A new study of glaciers in the Himalayas has found that they are incredibly vulnerable to rising global temperatures, with concerning implications for some of Asia’s largest and most economically critical river systems.
Researchers from the International Centre for Integrated Mountain Development found that the so-called “Third Pole” could lose one-third of its glaciers, even if global warming is kept within the Paris Agreement’s lower threshold of 1.5C above pre-industrial levels. That would have huge knock-on impacts for Asian economies—250 million people live in the immediate region, and 1.65 billion people live in the valleys of the Ganges, Indus, Yellow, Mekong and Irrawaddy Rivers which are fed by these glaciers.
“This is the climate crisis you haven’t heard of,” Philippus Wester, one of the study’s authors, said. “Global warming is on track to transform the frigid, glacier-covered mountain peaks of the [Hindu Kush-Himalayas] cutting across eight countries to bare rocks in a little less than a century. Impacts on people in the region, already one of the world’s most fragile and hazard-prone mountain regions, will range from worsened air pollution to an increase in extreme weather events.”
The report from the ICIMOD adds to growing fears over the impacts of glacial ice melting on global weather.
In late January, analysis of satellite data showed a newly-discovered 9.5km long cavity under the Thwaites Glacier in West Antarctica, representing billions of tonnes of melted ice. The void has mostly been created over the past three years, researchers said.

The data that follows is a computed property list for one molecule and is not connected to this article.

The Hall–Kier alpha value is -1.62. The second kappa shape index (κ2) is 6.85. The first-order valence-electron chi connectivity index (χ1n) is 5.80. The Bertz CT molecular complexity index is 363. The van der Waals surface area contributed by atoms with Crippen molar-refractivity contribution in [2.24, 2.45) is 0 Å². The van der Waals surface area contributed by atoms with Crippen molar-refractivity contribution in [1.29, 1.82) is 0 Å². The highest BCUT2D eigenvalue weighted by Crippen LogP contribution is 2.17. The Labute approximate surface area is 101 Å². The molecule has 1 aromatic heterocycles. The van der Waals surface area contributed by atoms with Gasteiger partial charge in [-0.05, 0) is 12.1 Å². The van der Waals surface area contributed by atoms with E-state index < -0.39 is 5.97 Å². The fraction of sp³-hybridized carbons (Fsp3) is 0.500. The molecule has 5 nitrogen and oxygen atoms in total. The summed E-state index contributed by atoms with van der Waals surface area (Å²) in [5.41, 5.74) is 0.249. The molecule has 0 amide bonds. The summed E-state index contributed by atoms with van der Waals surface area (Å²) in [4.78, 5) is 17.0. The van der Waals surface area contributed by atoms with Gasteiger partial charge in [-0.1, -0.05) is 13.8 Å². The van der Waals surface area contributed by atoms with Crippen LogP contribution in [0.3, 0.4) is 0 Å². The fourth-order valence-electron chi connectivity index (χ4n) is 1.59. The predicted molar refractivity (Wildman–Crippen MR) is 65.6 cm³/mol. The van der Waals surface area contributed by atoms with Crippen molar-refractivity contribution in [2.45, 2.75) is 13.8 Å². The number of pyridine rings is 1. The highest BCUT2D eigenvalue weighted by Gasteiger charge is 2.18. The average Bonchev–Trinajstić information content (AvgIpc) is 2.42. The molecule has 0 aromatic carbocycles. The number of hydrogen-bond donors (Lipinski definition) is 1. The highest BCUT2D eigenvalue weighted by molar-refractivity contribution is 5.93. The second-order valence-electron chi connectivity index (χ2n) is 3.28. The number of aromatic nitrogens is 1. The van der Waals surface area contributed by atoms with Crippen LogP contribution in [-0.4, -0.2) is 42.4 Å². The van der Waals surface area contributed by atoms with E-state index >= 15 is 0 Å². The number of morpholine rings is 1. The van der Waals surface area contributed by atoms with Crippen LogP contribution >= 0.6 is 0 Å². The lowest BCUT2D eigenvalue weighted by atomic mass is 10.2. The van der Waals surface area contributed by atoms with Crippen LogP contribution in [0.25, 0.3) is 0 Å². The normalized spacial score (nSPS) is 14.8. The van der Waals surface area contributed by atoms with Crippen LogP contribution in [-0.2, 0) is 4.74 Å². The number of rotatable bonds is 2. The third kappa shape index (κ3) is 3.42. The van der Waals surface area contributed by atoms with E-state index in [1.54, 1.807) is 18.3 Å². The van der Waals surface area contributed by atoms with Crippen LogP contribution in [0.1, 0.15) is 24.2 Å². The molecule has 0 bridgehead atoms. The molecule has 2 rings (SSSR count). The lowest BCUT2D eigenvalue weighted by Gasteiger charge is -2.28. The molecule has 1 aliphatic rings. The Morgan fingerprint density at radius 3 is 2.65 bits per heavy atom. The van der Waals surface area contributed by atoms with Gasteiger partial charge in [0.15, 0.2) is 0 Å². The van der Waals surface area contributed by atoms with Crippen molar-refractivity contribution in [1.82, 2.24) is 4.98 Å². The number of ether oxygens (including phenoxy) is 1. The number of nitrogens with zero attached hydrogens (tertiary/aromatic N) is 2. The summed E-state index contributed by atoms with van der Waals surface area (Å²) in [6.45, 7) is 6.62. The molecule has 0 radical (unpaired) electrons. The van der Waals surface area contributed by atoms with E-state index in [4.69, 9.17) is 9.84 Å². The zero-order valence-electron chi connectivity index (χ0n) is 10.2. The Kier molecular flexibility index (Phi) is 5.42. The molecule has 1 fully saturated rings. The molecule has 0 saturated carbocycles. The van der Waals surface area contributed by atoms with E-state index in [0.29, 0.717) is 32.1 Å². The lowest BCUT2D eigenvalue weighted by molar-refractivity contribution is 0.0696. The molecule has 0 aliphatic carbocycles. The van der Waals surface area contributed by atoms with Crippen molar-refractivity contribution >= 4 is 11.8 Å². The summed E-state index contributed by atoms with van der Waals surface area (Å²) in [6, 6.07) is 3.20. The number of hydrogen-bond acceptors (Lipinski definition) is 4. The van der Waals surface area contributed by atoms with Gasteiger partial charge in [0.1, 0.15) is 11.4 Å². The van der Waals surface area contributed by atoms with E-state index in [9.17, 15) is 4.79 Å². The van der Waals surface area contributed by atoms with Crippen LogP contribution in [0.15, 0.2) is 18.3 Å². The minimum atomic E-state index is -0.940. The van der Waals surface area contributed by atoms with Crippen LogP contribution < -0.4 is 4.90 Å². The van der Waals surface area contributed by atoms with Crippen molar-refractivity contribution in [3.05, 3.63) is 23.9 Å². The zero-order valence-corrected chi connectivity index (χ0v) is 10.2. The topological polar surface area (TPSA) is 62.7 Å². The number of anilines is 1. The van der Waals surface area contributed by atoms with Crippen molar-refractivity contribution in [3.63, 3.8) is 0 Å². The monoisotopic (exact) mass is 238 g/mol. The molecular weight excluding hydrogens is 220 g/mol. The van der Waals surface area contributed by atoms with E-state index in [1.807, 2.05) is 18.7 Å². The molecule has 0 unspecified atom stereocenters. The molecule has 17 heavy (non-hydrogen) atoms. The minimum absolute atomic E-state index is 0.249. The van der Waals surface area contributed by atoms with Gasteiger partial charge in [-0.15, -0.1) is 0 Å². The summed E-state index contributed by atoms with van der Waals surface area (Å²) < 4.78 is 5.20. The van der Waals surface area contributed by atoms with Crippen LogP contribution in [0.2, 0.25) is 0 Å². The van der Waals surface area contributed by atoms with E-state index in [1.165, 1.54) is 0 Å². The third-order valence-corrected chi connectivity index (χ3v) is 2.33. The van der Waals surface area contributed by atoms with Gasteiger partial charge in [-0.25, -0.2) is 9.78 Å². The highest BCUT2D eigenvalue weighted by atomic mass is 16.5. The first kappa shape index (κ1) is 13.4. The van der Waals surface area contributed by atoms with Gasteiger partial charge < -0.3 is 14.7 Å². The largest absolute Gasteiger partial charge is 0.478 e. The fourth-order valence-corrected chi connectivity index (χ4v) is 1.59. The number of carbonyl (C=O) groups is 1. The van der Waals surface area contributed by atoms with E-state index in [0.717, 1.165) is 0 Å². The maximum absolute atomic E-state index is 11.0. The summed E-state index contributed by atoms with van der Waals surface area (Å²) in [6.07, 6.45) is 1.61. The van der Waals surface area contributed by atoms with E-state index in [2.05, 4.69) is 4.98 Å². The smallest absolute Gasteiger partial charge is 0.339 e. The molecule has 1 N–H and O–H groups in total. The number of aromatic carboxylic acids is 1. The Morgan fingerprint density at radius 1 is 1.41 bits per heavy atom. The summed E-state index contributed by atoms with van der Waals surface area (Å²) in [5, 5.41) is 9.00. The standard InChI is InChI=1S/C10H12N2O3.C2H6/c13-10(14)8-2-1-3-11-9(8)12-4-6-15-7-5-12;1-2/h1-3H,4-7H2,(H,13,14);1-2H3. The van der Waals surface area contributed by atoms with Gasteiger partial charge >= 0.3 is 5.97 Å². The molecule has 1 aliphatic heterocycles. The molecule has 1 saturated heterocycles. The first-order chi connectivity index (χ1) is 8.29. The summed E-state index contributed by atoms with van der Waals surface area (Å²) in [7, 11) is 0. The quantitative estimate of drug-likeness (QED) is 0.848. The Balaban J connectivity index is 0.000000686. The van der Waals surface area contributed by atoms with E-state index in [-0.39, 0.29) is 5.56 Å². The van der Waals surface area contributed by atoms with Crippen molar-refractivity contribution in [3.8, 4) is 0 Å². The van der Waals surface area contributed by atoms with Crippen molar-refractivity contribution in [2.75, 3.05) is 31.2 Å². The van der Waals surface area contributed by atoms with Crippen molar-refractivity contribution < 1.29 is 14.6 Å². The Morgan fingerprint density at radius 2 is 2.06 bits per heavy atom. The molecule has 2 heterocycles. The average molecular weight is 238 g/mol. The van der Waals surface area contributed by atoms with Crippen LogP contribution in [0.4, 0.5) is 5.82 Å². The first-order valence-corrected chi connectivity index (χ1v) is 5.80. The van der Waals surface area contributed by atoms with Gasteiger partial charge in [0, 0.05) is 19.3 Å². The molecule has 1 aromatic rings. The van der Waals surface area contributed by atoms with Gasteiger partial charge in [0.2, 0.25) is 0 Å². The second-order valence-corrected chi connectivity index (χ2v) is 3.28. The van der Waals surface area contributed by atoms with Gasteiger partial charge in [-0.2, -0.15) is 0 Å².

The Thwaites Glacier is on an ice shelf the size of Florida, and has been retreating at a rate of 200m per year. Meltwater from the glacier is believed to be responsible for around 4 per cent of global sea level rise to date, and if it should collapse—something that scientists believe could be possible within the next 50 to 100 years at current rates—it could drive a further 60cm rise, which would threaten major coastal cities around the world.
Last week researchers led by Nick Golledge at the Victoria University of Wellington found that the combined melting of ice sheets at both poles could create a feedback loop that would hasten sea level rises, and could lead to an increase in the incidence of extreme weather events.
“Increasing meltwater from Greenland will lead to substantial slowing of the Atlantic overturning circulation, and that meltwater from Antarctica will trap warm water below the sea surface, creating a positive feedback that increases Antarctic ice loss,” the researchers said. “In our simulations, future ice-sheet melt enhances global temperature variability and contributes up to 25 centimetres to sea level by 2100.”